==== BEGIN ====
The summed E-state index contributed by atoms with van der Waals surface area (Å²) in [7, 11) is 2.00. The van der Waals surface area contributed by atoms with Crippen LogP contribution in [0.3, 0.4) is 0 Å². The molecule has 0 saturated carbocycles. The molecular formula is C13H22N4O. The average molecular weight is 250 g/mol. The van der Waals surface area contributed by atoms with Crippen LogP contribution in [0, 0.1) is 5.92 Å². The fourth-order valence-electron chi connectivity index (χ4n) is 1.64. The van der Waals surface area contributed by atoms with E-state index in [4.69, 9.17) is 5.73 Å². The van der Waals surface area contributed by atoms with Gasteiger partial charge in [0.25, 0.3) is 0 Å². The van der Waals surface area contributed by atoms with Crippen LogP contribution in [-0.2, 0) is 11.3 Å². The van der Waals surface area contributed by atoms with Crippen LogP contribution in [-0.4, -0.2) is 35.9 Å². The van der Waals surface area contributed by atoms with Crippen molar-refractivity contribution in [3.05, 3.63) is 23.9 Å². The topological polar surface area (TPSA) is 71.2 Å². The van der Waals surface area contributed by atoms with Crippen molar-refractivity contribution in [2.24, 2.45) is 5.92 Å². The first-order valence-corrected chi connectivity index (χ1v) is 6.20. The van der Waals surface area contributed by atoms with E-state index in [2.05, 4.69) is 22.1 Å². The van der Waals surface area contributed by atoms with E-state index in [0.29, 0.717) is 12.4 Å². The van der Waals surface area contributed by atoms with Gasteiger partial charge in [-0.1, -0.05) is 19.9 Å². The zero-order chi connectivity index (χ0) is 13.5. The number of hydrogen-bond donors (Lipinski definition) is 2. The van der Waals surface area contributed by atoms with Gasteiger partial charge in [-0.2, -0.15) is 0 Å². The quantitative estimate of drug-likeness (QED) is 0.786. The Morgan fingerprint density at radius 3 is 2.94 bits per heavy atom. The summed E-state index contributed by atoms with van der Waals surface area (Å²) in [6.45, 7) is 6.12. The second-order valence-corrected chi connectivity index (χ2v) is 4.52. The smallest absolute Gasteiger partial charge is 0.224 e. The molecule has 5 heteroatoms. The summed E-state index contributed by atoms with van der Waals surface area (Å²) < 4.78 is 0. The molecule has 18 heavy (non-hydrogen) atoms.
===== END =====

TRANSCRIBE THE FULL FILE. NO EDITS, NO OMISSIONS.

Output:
The summed E-state index contributed by atoms with van der Waals surface area (Å²) in [7, 11) is 2.00. The van der Waals surface area contributed by atoms with Crippen LogP contribution in [0.3, 0.4) is 0 Å². The molecule has 0 saturated carbocycles. The molecular formula is C13H22N4O. The average molecular weight is 250 g/mol. The van der Waals surface area contributed by atoms with Crippen LogP contribution in [0, 0.1) is 5.92 Å². The fourth-order valence-electron chi connectivity index (χ4n) is 1.64. The van der Waals surface area contributed by atoms with E-state index in [4.69, 9.17) is 5.73 Å². The van der Waals surface area contributed by atoms with Gasteiger partial charge in [0.25, 0.3) is 0 Å². The van der Waals surface area contributed by atoms with Crippen LogP contribution in [-0.2, 0) is 11.3 Å². The van der Waals surface area contributed by atoms with Crippen LogP contribution in [-0.4, -0.2) is 35.9 Å². The van der Waals surface area contributed by atoms with Crippen molar-refractivity contribution in [3.05, 3.63) is 23.9 Å². The topological polar surface area (TPSA) is 71.2 Å². The van der Waals surface area contributed by atoms with Crippen molar-refractivity contribution in [2.24, 2.45) is 5.92 Å². The first-order valence-corrected chi connectivity index (χ1v) is 6.20. The van der Waals surface area contributed by atoms with E-state index in [2.05, 4.69) is 22.1 Å². The van der Waals surface area contributed by atoms with E-state index in [0.29, 0.717) is 12.4 Å². The van der Waals surface area contributed by atoms with Gasteiger partial charge in [-0.1, -0.05) is 19.9 Å². The zero-order chi connectivity index (χ0) is 13.5. The number of hydrogen-bond donors (Lipinski definition) is 2. The van der Waals surface area contributed by atoms with Gasteiger partial charge in [-0.2, -0.15) is 0 Å². The quantitative estimate of drug-likeness (QED) is 0.786. The Morgan fingerprint density at radius 3 is 2.94 bits per heavy atom. The summed E-state index contributed by atoms with van der Waals surface area (Å²) in [6.45, 7) is 6.12. The second-order valence-corrected chi connectivity index (χ2v) is 4.52. The smallest absolute Gasteiger partial charge is 0.224 e. The molecule has 5 heteroatoms. The summed E-state index contributed by atoms with van der Waals surface area (Å²) < 4.78 is 0. The molecule has 18 heavy (non-hydrogen) atoms.